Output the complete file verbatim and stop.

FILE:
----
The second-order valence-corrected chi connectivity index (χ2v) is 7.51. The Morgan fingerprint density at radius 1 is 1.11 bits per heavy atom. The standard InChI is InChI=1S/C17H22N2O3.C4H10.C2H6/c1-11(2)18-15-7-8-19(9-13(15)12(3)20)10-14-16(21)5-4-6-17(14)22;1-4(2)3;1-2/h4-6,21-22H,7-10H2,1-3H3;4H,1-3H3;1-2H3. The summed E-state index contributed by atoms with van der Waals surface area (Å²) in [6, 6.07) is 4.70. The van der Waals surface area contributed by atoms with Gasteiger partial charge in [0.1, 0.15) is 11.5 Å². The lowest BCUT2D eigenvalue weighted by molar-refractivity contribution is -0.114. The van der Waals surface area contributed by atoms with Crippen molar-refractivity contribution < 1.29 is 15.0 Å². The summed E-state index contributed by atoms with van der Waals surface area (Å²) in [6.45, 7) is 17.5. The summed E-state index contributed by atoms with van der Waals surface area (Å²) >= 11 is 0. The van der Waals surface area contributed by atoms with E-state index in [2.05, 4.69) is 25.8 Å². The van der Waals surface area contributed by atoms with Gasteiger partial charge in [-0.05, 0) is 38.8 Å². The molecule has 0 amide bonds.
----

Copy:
The second-order valence-corrected chi connectivity index (χ2v) is 7.51. The Morgan fingerprint density at radius 1 is 1.11 bits per heavy atom. The standard InChI is InChI=1S/C17H22N2O3.C4H10.C2H6/c1-11(2)18-15-7-8-19(9-13(15)12(3)20)10-14-16(21)5-4-6-17(14)22;1-4(2)3;1-2/h4-6,21-22H,7-10H2,1-3H3;4H,1-3H3;1-2H3. The summed E-state index contributed by atoms with van der Waals surface area (Å²) in [6, 6.07) is 4.70. The van der Waals surface area contributed by atoms with Gasteiger partial charge in [0.1, 0.15) is 11.5 Å². The lowest BCUT2D eigenvalue weighted by molar-refractivity contribution is -0.114. The van der Waals surface area contributed by atoms with Crippen molar-refractivity contribution < 1.29 is 15.0 Å². The summed E-state index contributed by atoms with van der Waals surface area (Å²) in [6.45, 7) is 17.5. The summed E-state index contributed by atoms with van der Waals surface area (Å²) >= 11 is 0. The van der Waals surface area contributed by atoms with E-state index in [2.05, 4.69) is 25.8 Å². The van der Waals surface area contributed by atoms with Gasteiger partial charge in [-0.05, 0) is 38.8 Å². The molecule has 0 amide bonds.